Melanomas, or tumors arising from pigment producing cells, are more often than not benign in dogs, especially when they occur in the skin. Unfortunately, this is not true for melanomas that occur in the mouth or on the toes/nail beds. In those locations on dogs, melanomas tend to be malignant and are prone to destructive growth locally and re-growth even after surgery as well as to metastasis or spread to other locations in the body.
What will you see if your dog has a malignant melanoma?
Whether on you or on your dog, you should always try to be aware of any new growths that occur. As is often the case, you just cannot always tell by looking whether a lump is benign or malignant. In addition, even though melanomas are derived from pigment producing cells, they can occur in an un-pigmented form (called amelanomtic) where they are a normal-looking, healthy pink color. So pigmented or not, you should always have your veterinarian check any new growths your dog develops.
Of course, you may actually find the tumors because of clinical symptoms associated with their location on your dog. For instance, toenail tumors may cause a swollen toe, a deformed nail, licking at the site or even lameness. Likewise, tumors in the mouth may bleed, causing drooling or bad breath, or difficultly eating and swallowing.
How do you know for sure your dog has a malignant melanoma?
Your veterinarian will have to send a tissue sample to the laboratory in order to get a definitive diagnosis either by a needle aspirate or surgical biopsy. If the diagnosis is malignant melanoma your veterinarian will want to run other tests (blood work, X-Rays, ultrasounds, aspirates) to establish your dog’s general overall health (to make sure he doesn’t have any other illnesses) and to stage the cancer (establish as best as possible if it exists in any other locations). This information is important in order to give you a clearer picture of your dog’s individual condition and prognosis.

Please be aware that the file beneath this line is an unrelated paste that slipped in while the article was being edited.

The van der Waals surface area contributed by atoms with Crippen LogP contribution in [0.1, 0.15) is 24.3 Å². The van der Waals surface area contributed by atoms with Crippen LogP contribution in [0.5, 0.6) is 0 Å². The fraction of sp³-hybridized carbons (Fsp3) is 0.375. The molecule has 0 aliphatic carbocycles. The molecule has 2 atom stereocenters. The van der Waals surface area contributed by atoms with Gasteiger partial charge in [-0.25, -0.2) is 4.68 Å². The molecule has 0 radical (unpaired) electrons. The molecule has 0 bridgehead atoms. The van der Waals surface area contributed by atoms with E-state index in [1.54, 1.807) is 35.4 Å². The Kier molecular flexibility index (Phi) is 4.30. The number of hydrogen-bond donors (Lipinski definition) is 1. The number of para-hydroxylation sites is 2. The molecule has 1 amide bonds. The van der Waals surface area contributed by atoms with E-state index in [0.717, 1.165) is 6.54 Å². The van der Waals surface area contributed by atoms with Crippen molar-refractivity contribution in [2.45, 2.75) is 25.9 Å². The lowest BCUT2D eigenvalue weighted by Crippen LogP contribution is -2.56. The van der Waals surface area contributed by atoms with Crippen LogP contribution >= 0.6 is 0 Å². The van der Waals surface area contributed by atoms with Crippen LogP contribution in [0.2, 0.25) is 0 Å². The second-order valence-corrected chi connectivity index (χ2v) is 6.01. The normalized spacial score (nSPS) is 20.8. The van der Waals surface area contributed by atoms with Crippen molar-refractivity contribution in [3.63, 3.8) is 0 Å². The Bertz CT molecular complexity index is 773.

What can you do if your dog has a malignant melanoma?
Sadly, malignant melanomas are very aggressive cancers. The prognosis is guarded, and the odds of long term survival are not good. Complete surgical removal of the original tumor is always the best first step provided that the size and location of the tumor allow for it. Unfortunately that is not always the case. Radiation therapy may be indicated in some instances for non-surgical tumor control or even after surgery where excision of the cancer was not complete. Chemotherapy may also be an option. And there is even a vaccine that is approved for the treatment of microscopic malignant melanomas in dogs.
Once your veterinarian has gathered all available information, he can then counsel you on the best approach for treating your dog and whether you will need to be referred to a veterinary oncologist or cancer specialist. Just remember that treating cancer is not something you do expecting to cure the condition, but rather to control it and to slow down the progression. That is why it is particularly important that you make sure that you fully understand what your veterinarian is telling you regarding your dog’s prognosis, the treatment plan being proposed and what reasonable expectations you should have for achieving happy, quality time with and for your dog before moving forward.
If you have any questions or concerns, you should always visit or call your veterinarian -- they are your best resource to ensure the health and well-being of your pets.